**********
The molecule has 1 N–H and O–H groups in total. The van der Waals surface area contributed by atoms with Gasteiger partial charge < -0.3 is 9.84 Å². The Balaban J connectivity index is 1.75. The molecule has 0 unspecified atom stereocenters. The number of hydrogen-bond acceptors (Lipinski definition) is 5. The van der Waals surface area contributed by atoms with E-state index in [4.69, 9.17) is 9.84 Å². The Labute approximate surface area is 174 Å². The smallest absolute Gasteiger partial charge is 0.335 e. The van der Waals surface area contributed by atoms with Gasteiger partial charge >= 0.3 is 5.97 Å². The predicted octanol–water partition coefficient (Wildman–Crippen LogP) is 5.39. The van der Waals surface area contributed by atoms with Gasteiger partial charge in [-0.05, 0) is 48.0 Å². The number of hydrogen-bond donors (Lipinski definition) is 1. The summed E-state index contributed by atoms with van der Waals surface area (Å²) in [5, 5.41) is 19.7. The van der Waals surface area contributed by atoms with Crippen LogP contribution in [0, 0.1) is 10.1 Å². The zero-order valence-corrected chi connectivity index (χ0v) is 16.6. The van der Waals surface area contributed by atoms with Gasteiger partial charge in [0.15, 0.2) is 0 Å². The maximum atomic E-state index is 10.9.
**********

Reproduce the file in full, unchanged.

The molecule has 1 N–H and O–H groups in total. The van der Waals surface area contributed by atoms with Gasteiger partial charge < -0.3 is 9.84 Å². The Balaban J connectivity index is 1.75. The molecule has 0 unspecified atom stereocenters. The number of hydrogen-bond acceptors (Lipinski definition) is 5. The van der Waals surface area contributed by atoms with E-state index in [4.69, 9.17) is 9.84 Å². The Labute approximate surface area is 174 Å². The smallest absolute Gasteiger partial charge is 0.335 e. The van der Waals surface area contributed by atoms with Gasteiger partial charge >= 0.3 is 5.97 Å². The predicted octanol–water partition coefficient (Wildman–Crippen LogP) is 5.39. The van der Waals surface area contributed by atoms with Gasteiger partial charge in [-0.05, 0) is 48.0 Å². The number of hydrogen-bond donors (Lipinski definition) is 1. The summed E-state index contributed by atoms with van der Waals surface area (Å²) in [5, 5.41) is 19.7. The van der Waals surface area contributed by atoms with Crippen LogP contribution in [0, 0.1) is 10.1 Å². The zero-order valence-corrected chi connectivity index (χ0v) is 16.6. The van der Waals surface area contributed by atoms with Gasteiger partial charge in [0.15, 0.2) is 0 Å². The maximum atomic E-state index is 10.9.